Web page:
With four home runs, all of which traveled over 400 feet, A’s outfielder Khris Davis stole the show in series No. 13.
On the strength of the outfielder’s powerful display the Oakland Athletics (19-22) swept away the Texas Rangers (22-19), who arrived in Oakland with a division lead. The performance gave the A’s their third series sweep of the season, the first of which to have come at home.
Along with Davis (.238/.276/.517 2016 slash), the offense was paced by third baseman Danny Valencia (.357/.393/.607). The duo combined for 10 hits in 20 at-bats, 10 runs and 12 RBIs. More noteworthy than the output from the 4-5 hitters, though, was that for the first time this season the the A’s received a quality start in each game.
Manager Bob Melvin said after Wednesday’s 8-1 victory,
“That’s a good team. They were first place when they got here, so to be able to build off the Tampa series — after what was a real tough road trip for us — the momentum kind of carried over to this series. It was good that we sustained it.”
Fastball (Team strength): Starting pitching leads the way
For all the home run potency and run production, the sweep was created in large part by the team’s best series of starting pitching. Not only was the American League’s most used bullpen (138-2/3 innings pitched) afforded a much needed rest, it entered each game protecting a lead.
In a combined 19-1/3 frames starters Sean Manaea (1-1, 7.91 ERA), Jesse Hahn (1-1, 3.38 ERA) and Rich Hill (6-3, 2.54 ERA) allowed just five runs (all earned). The sweep marks the first time this season that each A’s pitcher posted a quality start (six-plus innings, three or fewer runs allowed). Against a Rangers squad that is still the major league’s second-highest scoring offense, no less.
Changeup (Top performing individual): Davis
One series removed from a five-homer performance by Valencia (6), Davis bashed four bombs (12) against Texas.
Not only did “Khrush” continue his recent torrid pace, he chose the most tightly-contested game of the series to reach a high point. In Tuesday’s 8-5 win, Davis went deep three times — his eighth career multi-homer game, first ever three-homer game game — with the third big fly being a walk-off grand slam. With the triple-jack night, he also tied his career high of six RBIs in a game.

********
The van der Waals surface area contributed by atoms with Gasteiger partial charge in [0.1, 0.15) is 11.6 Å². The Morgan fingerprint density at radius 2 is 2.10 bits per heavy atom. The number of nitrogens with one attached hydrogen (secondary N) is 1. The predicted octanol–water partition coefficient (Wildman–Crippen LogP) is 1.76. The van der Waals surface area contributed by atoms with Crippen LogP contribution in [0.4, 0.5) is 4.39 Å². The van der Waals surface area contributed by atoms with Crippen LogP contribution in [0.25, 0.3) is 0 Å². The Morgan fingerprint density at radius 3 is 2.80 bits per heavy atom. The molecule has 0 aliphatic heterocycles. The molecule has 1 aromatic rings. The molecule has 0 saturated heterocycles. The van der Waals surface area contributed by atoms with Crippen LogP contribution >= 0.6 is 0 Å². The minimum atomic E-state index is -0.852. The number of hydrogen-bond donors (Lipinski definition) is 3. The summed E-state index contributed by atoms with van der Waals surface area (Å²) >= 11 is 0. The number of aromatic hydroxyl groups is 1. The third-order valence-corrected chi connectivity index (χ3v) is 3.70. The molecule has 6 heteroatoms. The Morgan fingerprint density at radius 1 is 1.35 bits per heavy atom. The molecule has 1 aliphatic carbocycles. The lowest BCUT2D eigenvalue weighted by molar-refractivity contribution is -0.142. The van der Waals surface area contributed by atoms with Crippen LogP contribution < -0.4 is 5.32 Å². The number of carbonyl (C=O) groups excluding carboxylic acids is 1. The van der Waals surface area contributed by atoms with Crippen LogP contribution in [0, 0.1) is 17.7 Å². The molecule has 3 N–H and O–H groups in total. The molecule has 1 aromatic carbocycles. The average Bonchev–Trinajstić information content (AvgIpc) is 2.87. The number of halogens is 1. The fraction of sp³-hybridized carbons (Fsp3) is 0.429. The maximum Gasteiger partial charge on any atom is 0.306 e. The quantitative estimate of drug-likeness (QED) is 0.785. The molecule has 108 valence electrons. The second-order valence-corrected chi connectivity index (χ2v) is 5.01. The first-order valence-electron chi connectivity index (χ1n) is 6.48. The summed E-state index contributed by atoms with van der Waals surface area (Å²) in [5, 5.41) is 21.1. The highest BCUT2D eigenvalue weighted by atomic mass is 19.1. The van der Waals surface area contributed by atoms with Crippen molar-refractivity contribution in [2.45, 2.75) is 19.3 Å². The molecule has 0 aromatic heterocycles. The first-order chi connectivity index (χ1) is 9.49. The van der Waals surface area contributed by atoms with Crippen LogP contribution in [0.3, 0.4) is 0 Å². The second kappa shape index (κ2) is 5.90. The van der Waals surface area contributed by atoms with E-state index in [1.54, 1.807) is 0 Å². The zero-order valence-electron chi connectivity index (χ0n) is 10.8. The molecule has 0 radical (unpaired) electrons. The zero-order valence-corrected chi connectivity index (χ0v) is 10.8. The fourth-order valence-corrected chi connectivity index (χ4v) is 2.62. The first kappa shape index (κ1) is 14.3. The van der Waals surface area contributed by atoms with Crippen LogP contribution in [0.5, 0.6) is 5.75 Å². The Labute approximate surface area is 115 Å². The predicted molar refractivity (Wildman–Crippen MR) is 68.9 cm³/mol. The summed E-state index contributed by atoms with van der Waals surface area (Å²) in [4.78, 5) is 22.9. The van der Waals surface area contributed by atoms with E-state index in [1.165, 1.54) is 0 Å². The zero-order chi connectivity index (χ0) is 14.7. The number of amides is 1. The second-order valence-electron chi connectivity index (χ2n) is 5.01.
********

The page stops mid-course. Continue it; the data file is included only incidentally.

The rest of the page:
Davis is now tied for the AL lead in home runs, and tied for eighth in RBIs (29). He has also mashed his way to an MLB-high 32 homers since Aug. 6, 2016, as well as an MLB-high nine in May.
He also added a long sacrifice fly in Monday’s 3-1 win, the only game in which he didn’t leave the yard.
While the outfielder refuses to discuss his personal success — passing credit to his teammates — Valencia said, Wednesday, that he is in awe of Davis’ hot stretch:
“People don’t realize how hard it is, and right now he’s making it look really easy … It’s pretty special, and it’s something you can’t take for granted because you don’t see it too often.”
Curveball (Surprise of the series): Playing through injury
After placing catcher Josh Phegley (.270/.308/.324) on the 15-day disabled list on Tuesday, the A’s now have 11 players on the DL. Yet, even with key contributors like infielder Jed Lowrie (.302/.341/.345) and starting pitcher Chris Bassitt (0-2, 6.11 ERA) among the walking wounded, the A’s have won five of their last six.
Behind the defensive exploits of Tyler Ladendorf and re-emergence of Hahn, the A’s of the past week have embodied the idea of “next man up.” Five players who took the field during the sweep of the rangers began the season in the minor leagues.
After Wednesday’s game, Melvin spoke about his team’s perseverance in the face of adversity:
“There’s two ways to look at (all of the injuries): one, poor us. And two, now somebody else gets an opportunity… Some of the guys that weren’t here to start are now getting an opportunity, and doing well with it.”
Sinker (Team weakness): Defensive mishaps
Picking flaws from a series sweep can get a bit nitpicky. With two errors, however, the A’s do have something they can look at as needing improvement moving forward.
A pair of flubs — one apiece from Valencia and center fielder Billy Burns — on Tuesday proved to be the only team shortcoming in the sweep. While Burns’ misplay on a ground ball allowed Prince Fielder to advance to third base, from which scored on a double-play grounder, it was deemed to have not been the cause of the run.
Valencia’s error was one of effort, as he rushed a throw trying to get an out after a hard-hit grounder deflected off of his glove arm. Oakland has now commit an AL-worst 30 errors this season.
It wasn’t all bad, however, as Ladendorf, Valencia, shortstop Marcus Semien (.231/.318/.469) and even Burns put on a display of fielding range making several awe-inspiring plays.
Slider (Poor performing individual): Second-base platoon of Ladendorf and Chris Coghlan (.168/.242/.327)
In 11 combined trips to the plate, the pair got on base just once — a walk by Ladendorf on Wednesday. The walk also produced the only run they accounted for, as it came with the bases loaded in the eighth inning on Wednesday.
Being struck out six times, the duo also left six total runners on base.
Ladendorf will look to continue his stellar defensive play, while both he and Coghlan will try to capture the swings that Valencia and Davis are currently riding. They will get that chance Thursday when the green and gold host the Yankees (17-22), a squad they swept in New York, for a weekend four-game series.